Project X was officially launched in December 2017. A total of 26 children aged 6-7 participated in two classes, which lasted three hours on Saturdays and Sundays from 9 a.m. to 12 a.m. We hope to explore more scientific educational methods, that is, to teach children to learn computer science knowledge and develop their creativity in play with the simplest tools (free from the limitations of complex and expensive teaching aids such as computers).

In the course, we do not use any electronic equipment, do not rely on expensive high-tech products such as computers, robots, etc. We teach children computer science and programming knowledge in a playful way by using only common things in life, such as paper and pen. The curriculum adopts project-based learning (PBL), “Learning through Play” and in-depth learning. Through meaningful, joyful, social interaction, actively participation and iterative games, children are learning knowledge and acquiring physical, social, cognitive, emotional and creative abilities.

For example, in the course of helping children understand the concept of “Information Encryption Protocol”, the game of “Presidential Meeting” was introduced. In the game, each child plays the role as a president of a country, and each country needs to know the total number of nuclear weapons in the world while guaranteeing its own nuclear deterrence (not revealing the number of nuclear weapons). In the process of playing, children understand the basic solution of contradiction, help children understand how to share information and create value, but also to ensure that it is not leaked and used, at this time we need a special method of information sharing, that is, the “information encryption protocol”.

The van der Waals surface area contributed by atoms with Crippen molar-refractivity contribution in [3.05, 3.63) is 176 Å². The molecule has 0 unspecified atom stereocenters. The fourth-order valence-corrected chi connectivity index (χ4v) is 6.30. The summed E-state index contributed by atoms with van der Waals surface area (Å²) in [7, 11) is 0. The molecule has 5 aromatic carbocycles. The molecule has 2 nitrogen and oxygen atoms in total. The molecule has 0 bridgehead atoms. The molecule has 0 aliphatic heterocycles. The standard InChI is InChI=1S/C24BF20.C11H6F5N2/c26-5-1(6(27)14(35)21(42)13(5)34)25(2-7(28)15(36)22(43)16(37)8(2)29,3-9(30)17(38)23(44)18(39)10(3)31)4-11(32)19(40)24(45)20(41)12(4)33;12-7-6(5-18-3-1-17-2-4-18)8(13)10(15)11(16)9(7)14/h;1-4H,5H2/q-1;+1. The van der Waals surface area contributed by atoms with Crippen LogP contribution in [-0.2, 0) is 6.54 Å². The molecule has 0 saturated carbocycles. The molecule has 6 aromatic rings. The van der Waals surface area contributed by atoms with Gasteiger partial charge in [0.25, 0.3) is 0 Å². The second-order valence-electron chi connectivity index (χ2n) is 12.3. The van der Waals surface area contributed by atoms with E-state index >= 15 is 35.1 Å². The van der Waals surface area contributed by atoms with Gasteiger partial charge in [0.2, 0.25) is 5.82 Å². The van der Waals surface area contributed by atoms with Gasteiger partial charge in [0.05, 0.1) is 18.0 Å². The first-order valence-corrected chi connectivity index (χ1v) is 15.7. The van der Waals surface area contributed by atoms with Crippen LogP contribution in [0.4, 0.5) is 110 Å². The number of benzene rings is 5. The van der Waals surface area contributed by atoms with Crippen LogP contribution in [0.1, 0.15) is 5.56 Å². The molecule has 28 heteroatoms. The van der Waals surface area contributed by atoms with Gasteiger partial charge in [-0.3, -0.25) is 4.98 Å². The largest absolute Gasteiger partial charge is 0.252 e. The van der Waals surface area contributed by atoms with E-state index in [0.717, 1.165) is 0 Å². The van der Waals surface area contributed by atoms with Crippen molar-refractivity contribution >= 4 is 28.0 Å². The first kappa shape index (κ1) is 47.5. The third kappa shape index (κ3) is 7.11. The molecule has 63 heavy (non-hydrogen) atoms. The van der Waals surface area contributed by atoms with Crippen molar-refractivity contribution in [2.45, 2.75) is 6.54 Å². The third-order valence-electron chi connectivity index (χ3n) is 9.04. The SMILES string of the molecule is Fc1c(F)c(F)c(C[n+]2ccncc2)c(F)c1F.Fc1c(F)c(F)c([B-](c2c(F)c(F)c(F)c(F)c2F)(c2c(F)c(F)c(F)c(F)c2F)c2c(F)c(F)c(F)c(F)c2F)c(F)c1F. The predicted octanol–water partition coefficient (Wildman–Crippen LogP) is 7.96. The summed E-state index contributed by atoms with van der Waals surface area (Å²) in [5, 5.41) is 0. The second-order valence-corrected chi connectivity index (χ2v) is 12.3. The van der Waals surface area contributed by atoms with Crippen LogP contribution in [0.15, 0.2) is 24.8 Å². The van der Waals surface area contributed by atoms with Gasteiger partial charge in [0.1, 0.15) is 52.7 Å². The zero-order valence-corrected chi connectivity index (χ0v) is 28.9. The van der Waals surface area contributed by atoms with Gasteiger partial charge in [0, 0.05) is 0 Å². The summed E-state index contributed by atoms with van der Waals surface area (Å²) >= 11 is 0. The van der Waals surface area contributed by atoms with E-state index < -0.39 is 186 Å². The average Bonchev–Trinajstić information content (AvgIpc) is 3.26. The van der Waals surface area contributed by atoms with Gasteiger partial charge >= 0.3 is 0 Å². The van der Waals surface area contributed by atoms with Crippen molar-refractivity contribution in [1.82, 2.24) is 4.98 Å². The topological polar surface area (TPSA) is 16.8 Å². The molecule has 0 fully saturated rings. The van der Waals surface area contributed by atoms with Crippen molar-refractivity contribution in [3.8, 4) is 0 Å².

Another example was that when helping children understand computational thinking, we design a game called  “Gogobot” according to the framework of “decomposition, pattern generalization, abstraction, algorithm design, iteration improvement”: just like the lattice skipping games we used to play when we were young, we draw lattices on the ground and let children jump around in the lattices.

Gogobot is a minimalist version of Dungeon Game: walking through mazes, looking for treasures; there may be traps and monsters in mazes. The child should program the robot that breaks into the dungeon, let it walk in the dungeon, escape and find treasures. In the process, children need to decompose treasure-hunting tasks layer by layer; need to decompose tasks corresponding to programming instructions, abstract thinking from physical games to paper planning; need to use pattern generalization to find recyclable parts; need to design algorithms to complete the robot’s route; need to find loopholes, constantly modify and iterate.

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